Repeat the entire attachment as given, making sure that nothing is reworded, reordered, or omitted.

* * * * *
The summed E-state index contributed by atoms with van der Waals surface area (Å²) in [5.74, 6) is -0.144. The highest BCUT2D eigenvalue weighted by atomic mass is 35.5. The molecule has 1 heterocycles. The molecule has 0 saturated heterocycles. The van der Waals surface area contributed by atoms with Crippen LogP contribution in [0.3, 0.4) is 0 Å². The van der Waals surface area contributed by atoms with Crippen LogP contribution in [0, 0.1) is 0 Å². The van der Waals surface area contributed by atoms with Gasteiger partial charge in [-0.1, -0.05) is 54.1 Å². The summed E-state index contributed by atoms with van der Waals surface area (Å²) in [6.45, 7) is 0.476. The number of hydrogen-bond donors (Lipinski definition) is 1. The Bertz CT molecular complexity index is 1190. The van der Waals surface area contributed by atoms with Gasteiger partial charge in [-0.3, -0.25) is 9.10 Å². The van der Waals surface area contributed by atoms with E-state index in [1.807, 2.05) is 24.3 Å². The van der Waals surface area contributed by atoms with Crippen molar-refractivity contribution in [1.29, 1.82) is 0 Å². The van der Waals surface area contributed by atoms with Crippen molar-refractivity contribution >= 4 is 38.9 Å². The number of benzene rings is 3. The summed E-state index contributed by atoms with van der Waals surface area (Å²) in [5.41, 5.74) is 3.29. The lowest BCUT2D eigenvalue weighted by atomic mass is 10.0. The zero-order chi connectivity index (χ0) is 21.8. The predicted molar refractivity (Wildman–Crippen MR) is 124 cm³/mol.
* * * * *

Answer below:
The summed E-state index contributed by atoms with van der Waals surface area (Å²) in [5.74, 6) is -0.144. The highest BCUT2D eigenvalue weighted by atomic mass is 35.5. The molecule has 1 heterocycles. The molecule has 0 saturated heterocycles. The van der Waals surface area contributed by atoms with Crippen LogP contribution in [0.3, 0.4) is 0 Å². The van der Waals surface area contributed by atoms with Crippen LogP contribution in [0, 0.1) is 0 Å². The van der Waals surface area contributed by atoms with Gasteiger partial charge in [-0.1, -0.05) is 54.1 Å². The summed E-state index contributed by atoms with van der Waals surface area (Å²) in [6.45, 7) is 0.476. The number of hydrogen-bond donors (Lipinski definition) is 1. The Bertz CT molecular complexity index is 1190. The van der Waals surface area contributed by atoms with Gasteiger partial charge in [-0.3, -0.25) is 9.10 Å². The van der Waals surface area contributed by atoms with E-state index in [1.807, 2.05) is 24.3 Å². The van der Waals surface area contributed by atoms with Crippen molar-refractivity contribution in [1.29, 1.82) is 0 Å². The van der Waals surface area contributed by atoms with Crippen molar-refractivity contribution >= 4 is 38.9 Å². The number of benzene rings is 3. The summed E-state index contributed by atoms with van der Waals surface area (Å²) in [5.41, 5.74) is 3.29. The lowest BCUT2D eigenvalue weighted by atomic mass is 10.0. The zero-order chi connectivity index (χ0) is 21.8. The predicted molar refractivity (Wildman–Crippen MR) is 124 cm³/mol.